Part 1 shows examples of seven types of fake news or misinformation and disinformation. Part 2 provides tips to identify these problematic content that sit within our information ecosystem.
In a world full of ambiguity, we see what we want to see.
In “How your brain decides without you“, the author adds that “we form our beliefs based on what comes to us from the world through the window of perception, but then those beliefs act like lens, focusing on what they want to see.” We live in a world where in some sense, almost everything we see can be construed in multiple ways. As a result, we are constantly choosing between duck and rabbit.
As mentioned in Part 1, Claire Wardle, of First Draft News says fake news is associated with “misinformation” and “disinformation”. Wardle explained the difference between misinformation, where information is false but the person circulating it believes it to be true, and disinformation, where the information is also false and those responsible are fully aware.
Here are a few tips for identifying inaccurate information which I learned from Brian Weeks at a Coursera Teachout from the University of Michigan and Politifact , part of the International Fact-checking Network.
1. Be skeptical
Look at the web address. Is it a clever knock-off? For example, abcnews.com dot co is a phony version of the actual news site abcnews.go.com and is a purveyor of fake news. There is cnn-channel.com trying to mimic cnn.com and so on and so forth.
If a headline strikes you as so outrageous that you want to immediately tell all your friends about it, take a quick pause. It might well be fake. You can do your homework by inspecting the source of the news story. Is it a news organization you’ve heard of? if you see something that looks not exactly real, not exactly credible, be skeptical of it. Do a little more research and find out if it’s real or not.
Before I share a questionable post, I seek out my friends in our group chat (composed of techies, journalist, advocates, researchers) to help me verify the story.
2, Read beyond the headline.
Some headlines were created for click bait so the website gets increased traffic. “These click-bait websites offer quick-turn, low-quality content in a quest to maximize revenues. If every other story on the site seems outrageous and partisan, you might have stumbled onto a fake news site. Click through and read the whole article, in order to tell for sure that the content matches with the headline.”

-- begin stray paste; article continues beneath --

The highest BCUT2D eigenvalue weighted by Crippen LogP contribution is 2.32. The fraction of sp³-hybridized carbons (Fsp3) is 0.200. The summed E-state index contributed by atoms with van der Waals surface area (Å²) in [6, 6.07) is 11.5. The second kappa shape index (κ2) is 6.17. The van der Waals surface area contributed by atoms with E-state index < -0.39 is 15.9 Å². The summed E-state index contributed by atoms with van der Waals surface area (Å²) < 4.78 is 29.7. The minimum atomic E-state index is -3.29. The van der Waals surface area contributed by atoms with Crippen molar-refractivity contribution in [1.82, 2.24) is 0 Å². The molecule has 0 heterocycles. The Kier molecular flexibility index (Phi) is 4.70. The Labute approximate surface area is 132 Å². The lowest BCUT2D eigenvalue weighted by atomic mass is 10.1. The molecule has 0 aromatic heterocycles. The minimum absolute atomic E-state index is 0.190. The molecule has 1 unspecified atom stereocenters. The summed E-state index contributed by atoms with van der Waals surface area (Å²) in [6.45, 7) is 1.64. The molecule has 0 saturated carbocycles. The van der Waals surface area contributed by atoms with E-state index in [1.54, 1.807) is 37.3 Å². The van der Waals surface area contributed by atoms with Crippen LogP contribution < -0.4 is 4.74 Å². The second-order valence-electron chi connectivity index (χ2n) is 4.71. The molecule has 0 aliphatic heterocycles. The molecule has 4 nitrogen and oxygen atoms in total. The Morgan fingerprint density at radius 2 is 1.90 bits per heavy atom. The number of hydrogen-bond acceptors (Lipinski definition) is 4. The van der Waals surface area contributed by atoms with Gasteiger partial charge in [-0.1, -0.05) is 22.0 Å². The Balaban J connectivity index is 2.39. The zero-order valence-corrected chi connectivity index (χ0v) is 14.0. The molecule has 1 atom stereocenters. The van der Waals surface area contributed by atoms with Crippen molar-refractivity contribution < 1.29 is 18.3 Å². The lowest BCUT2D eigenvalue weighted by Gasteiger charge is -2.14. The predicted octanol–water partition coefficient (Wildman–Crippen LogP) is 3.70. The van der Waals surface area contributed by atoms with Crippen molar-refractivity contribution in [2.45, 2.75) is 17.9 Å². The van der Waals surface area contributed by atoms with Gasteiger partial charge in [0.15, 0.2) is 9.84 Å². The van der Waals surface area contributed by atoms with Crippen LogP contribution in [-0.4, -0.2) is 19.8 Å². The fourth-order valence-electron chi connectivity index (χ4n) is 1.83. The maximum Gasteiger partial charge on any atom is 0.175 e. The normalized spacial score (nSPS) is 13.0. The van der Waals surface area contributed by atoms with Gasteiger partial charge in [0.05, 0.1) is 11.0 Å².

3. Who created the story and why.
“Seek out trusted news sources that have a strong track record of accuracy in their reporting. Look for well-researched, detailed reports. Find news organizations that have a demonstrated commitment to the ethical principles of truthfulness, fairness, independence and transparency.”
Brian Weeks tells us to ponder over these questions :”What is the source of this information? And why was this information created? Was it used or created as a form of political strategy? Is someone trying to get ahead, discredit the other side, give their own side a boost?
4. What’s missing.
So if you read an article, ask yourself, is there another side to this story?
Brian Weeks tells us to ask “What types of information would be needed to make this story complete? Who would this article need to talk to in order to get the other side of the story? So think about why the story is one sided and what might actually be missing.”
5. Are other people covering this story?
Do a google search to tell quickly if you are reading real news. Prof. Melissa Zimdars says that if the story makes you REALLY ANGRY, it’s probably a good idea to keep reading about the topic via other sources to make sure the story you read wasn’t purposefully trying to make you angry (with potentially misleading or false information) in order to generate shares and ad revenue. Check if mainstream media organizations or credible news organization are covering it.
6. Be aware of your biases.
“We have several biases that lead us to fall for inaccurate information. So ask yourself, am I believing this because of what I believe politically?” Am I believing this because I’m a supporter of the Liberal Party or I’m pro-Duterte? These biases can encourage us to fall for false information.If you hate President Duterte, you will be susceptible to stories that vilify him. So the more you’re aware of the biases and the more you ask yourself, am I just believing this because I think or want it to be true? The better off you will be.
Politifact adds that “it’s fine to have political views, but we need to accept our own biases and how our strongly held viewpoints can make us more credulous about things we’d like to believe. There’s an old saying that if something is too good to be true, it probably is. The opposite of that applies on the Internet: If something sounds too awful to be true, it might not be. The bottom line is we all should do a little homework before clicking the share button.”
We will get close to the truth when we keep an open mind, seek multiple sources and check, re-check, look again and discuss.
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